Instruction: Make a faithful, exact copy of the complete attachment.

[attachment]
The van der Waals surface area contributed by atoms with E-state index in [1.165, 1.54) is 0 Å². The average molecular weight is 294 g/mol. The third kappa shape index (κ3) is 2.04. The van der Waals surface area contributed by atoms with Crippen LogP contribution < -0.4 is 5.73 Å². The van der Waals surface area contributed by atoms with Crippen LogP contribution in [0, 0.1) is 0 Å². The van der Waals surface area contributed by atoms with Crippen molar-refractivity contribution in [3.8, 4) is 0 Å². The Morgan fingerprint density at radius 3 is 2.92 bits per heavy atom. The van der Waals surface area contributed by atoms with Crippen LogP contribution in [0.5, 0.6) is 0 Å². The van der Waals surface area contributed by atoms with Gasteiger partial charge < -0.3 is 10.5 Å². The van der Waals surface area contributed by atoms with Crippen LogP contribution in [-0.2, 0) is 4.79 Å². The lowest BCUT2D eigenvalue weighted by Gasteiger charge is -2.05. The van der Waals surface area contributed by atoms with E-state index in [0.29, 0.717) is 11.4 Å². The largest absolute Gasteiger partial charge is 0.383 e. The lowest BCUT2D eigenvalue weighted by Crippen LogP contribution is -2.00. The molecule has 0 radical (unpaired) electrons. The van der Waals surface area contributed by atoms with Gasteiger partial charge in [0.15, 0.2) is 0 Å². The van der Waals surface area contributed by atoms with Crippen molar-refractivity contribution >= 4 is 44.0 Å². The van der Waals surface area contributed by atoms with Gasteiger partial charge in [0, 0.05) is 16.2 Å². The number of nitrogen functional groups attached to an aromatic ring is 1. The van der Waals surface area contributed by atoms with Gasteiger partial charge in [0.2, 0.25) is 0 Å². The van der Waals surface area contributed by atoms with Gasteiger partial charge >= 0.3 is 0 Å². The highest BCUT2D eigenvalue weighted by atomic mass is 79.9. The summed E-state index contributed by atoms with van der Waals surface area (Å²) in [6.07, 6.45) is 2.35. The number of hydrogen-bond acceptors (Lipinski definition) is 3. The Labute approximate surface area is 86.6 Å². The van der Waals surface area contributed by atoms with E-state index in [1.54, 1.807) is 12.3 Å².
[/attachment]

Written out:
The van der Waals surface area contributed by atoms with E-state index in [1.165, 1.54) is 0 Å². The average molecular weight is 294 g/mol. The third kappa shape index (κ3) is 2.04. The van der Waals surface area contributed by atoms with Crippen LogP contribution < -0.4 is 5.73 Å². The van der Waals surface area contributed by atoms with Crippen LogP contribution in [0, 0.1) is 0 Å². The van der Waals surface area contributed by atoms with Crippen molar-refractivity contribution in [3.8, 4) is 0 Å². The Morgan fingerprint density at radius 3 is 2.92 bits per heavy atom. The van der Waals surface area contributed by atoms with Crippen LogP contribution in [0.5, 0.6) is 0 Å². The van der Waals surface area contributed by atoms with Gasteiger partial charge < -0.3 is 10.5 Å². The van der Waals surface area contributed by atoms with Crippen LogP contribution in [-0.2, 0) is 4.79 Å². The lowest BCUT2D eigenvalue weighted by Gasteiger charge is -2.05. The van der Waals surface area contributed by atoms with E-state index in [0.29, 0.717) is 11.4 Å². The largest absolute Gasteiger partial charge is 0.383 e. The lowest BCUT2D eigenvalue weighted by Crippen LogP contribution is -2.00. The molecule has 0 radical (unpaired) electrons. The van der Waals surface area contributed by atoms with Gasteiger partial charge in [0.15, 0.2) is 0 Å². The van der Waals surface area contributed by atoms with Crippen molar-refractivity contribution >= 4 is 44.0 Å². The van der Waals surface area contributed by atoms with Gasteiger partial charge in [0, 0.05) is 16.2 Å². The number of nitrogen functional groups attached to an aromatic ring is 1. The van der Waals surface area contributed by atoms with Gasteiger partial charge in [0.2, 0.25) is 0 Å². The van der Waals surface area contributed by atoms with Gasteiger partial charge >= 0.3 is 0 Å². The highest BCUT2D eigenvalue weighted by atomic mass is 79.9. The summed E-state index contributed by atoms with van der Waals surface area (Å²) in [6.07, 6.45) is 2.35. The number of hydrogen-bond acceptors (Lipinski definition) is 3. The Labute approximate surface area is 86.6 Å². The van der Waals surface area contributed by atoms with E-state index in [1.54, 1.807) is 12.3 Å².